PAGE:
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Latest Dalbar Data June 15, 2016

Posted by shaferfinancial in Uncategorized.
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The latest Dalbar data is out, detailing the continue failure of the 401K/Mutual fund strategy for retirement saving.  This has been an ongoing series of datum, for over 30 years, that records what actual investors’ rate of return is over varying time periods [1,3,5,10,20 and 30 years].  The data has been recognized as similar to internal data produced by the largest mutual fund companies.

It is a really simple story.  Although this data is created for producers, and is slanted for them to not take responsibility for the results of their advice, this year there is a discussion on the “psychology” of investing, better  known as behavioral finance.  There is still a misunderstanding on what the behavioral finance scientist tell the industry.

They still call folks who react to market moves, up and down, irrational.  That is folks who sell when fear has pushed the market down or buy when the market is buoyed by exuberance are described as irrational.  The misunderstanding is in two points:

  1. Our brains are hardwired to react to fear in a “flee or fight” mode.  That is exactly what is rational to do when faced with a saber tooth tiger.  So what the mutual fund industry really wants you to do is irrational and goes against how our brains are hardwired.  This, of course, explains why people in general don’t follow the advice of these buy and hold mutual fund sales people.
  2. There is no evidence that the advisors themselves are able to overcome the way their brains are hardwired and not make the same mistakes in their own lives.   The industry does try to “encourage” advisors to convince people to buy and hold by tying their compensation into how much total money they are managing, but this has not proved to be capable of stopping people from their fear response.

So having pointed all this out [for the umpteen time in this blog] here are the results:

For the last 30 years the S&P 500 benchmark index has returned 10.35% while the individual investor in equity funds over those 30 years gained, on average, 3.66%. Investors stayed in their equity funds for an average of 4.1 years before selling out.

The numbers are a little better when you lower the time span down to 20 years with S&P 500 benchmark averaging 8.19% and the individual investor averaging 4.67%.  This better performance is easily understood because the most damage is done during years the index goes down significantly which hasn’t happened since 2008, a full 1/3rd of the 20 year time period.

For those investing in asset allocation funds and fixed income funds the returns are even worse at 1.65% and 0.59% 30 year returns respectively.

So what does this all mean? Again, this means that the strategy of investing in mutual funds within or outside of  a 401K wrapper is a strategy that is unlikely to create enough wealth to fund one’s retirement years, unless you are the lucky few that either has a large enough income to push large amounts into the mutual funds and/or you have “Buffett like” ability to ignore market movements.  And, of course, this also means that your interest in creating a well funded retirement goes against Wall Street’s interest in having you invest in stocks [mutual funds or individual stocks].  The individual is left to deal with either a failing Wall Street pushed strategy or figure out a different strategy in the face of massive amount of propaganda for the mutual fund industry.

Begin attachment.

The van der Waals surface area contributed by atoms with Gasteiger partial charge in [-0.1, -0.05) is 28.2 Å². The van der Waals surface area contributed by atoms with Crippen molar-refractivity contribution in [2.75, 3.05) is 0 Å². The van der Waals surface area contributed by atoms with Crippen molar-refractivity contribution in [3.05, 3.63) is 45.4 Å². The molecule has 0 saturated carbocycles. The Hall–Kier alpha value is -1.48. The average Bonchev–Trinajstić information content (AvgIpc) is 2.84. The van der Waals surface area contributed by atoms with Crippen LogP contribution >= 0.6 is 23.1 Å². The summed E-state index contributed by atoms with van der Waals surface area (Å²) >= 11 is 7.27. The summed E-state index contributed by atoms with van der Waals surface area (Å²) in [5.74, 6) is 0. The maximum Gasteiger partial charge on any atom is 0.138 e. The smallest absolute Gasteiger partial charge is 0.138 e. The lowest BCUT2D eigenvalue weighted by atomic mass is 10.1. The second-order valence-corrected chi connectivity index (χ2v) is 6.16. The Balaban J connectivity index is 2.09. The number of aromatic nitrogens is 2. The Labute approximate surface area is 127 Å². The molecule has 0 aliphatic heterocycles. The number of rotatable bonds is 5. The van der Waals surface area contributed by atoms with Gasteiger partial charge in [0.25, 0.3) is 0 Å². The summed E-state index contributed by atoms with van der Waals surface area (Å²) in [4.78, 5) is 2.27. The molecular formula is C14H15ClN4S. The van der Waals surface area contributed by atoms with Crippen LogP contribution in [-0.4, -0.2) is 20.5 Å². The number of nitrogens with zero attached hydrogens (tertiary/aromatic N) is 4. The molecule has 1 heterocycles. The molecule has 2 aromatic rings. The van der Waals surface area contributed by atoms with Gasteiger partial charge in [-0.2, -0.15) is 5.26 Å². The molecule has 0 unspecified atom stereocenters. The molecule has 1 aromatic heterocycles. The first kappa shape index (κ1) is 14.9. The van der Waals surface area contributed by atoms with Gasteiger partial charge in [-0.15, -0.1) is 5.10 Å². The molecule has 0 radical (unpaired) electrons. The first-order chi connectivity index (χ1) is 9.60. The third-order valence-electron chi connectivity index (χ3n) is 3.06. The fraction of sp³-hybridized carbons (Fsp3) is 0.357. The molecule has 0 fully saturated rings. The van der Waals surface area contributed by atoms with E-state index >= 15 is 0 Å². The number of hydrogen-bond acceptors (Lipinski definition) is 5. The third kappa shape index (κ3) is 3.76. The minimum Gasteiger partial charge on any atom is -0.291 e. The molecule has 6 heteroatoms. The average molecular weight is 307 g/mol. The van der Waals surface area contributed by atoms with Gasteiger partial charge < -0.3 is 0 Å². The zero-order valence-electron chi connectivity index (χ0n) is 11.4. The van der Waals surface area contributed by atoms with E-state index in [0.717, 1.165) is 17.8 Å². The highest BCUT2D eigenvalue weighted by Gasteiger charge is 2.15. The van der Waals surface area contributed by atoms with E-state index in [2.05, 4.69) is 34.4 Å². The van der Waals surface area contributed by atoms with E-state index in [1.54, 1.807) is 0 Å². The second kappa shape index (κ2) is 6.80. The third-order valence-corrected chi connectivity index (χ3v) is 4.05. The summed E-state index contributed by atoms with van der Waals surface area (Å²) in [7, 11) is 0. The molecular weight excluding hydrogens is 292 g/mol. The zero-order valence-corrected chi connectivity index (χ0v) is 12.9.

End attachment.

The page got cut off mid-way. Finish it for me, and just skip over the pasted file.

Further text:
The sad thing about this state of affairs is that the people who most need to find an alternate retirement strategy [the middle class], are so fully propagandized by the mutual fund industry that they almost never can see alternative strategies without reacting to the negative propaganda put out on EIULs and Investment Real Estate.  My clients tend to be up the ladder from the middle class is both income and education and especially adept at mathematical concepts.

My most common question?  Why don’t you hear about EIULs or Why isn’t this more commonly done?  The second most common comment?  There is a lot of negative comments on the internet about EIULs.  The next comment is usually, “this makes so much more sense.”

So to all those folks out there who haven’t been able to pull the chain on an EIUL yet, I say, put 3.66% into all those retirement calculators and see what the potential value is at retirement age and multiply that number by 4% [even that number is found to be to aggressive], the suggested amount you can take out yearly to make your retirement last until death.  Now that you have gotten off the floor, you might want to give me a call!

 

 

 

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Comments»

1. James McCarty - June 15, 2016

I’ve subscribed to your blog for quite a while. I made a call to Jeff Brown probably 2 years and he encouraged me to contact you. What is the best way to start a conversation? Thank you,

James McCarty

Sent from my iPhone

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2. Joe Taxpayer - July 9, 2016

Jack Bogle is my financial hero. The concept of an index fund was ridiculed at first, but in hindsight, it’s brilliant. With the data for 30 years of S&P returns vs the returns of typical investors, I’m happy to have lagged by less than 5 basis points. My 401(k) fees have dropped over the years until I found we are using VIIIX. 2 basis points for the last decade or so, and before that, just 4 in a different level of Vanguard fund. Again, in hindsight, my choice to go plain boring has paid off, beating the average investor who has yet to get the message.

Nice article.


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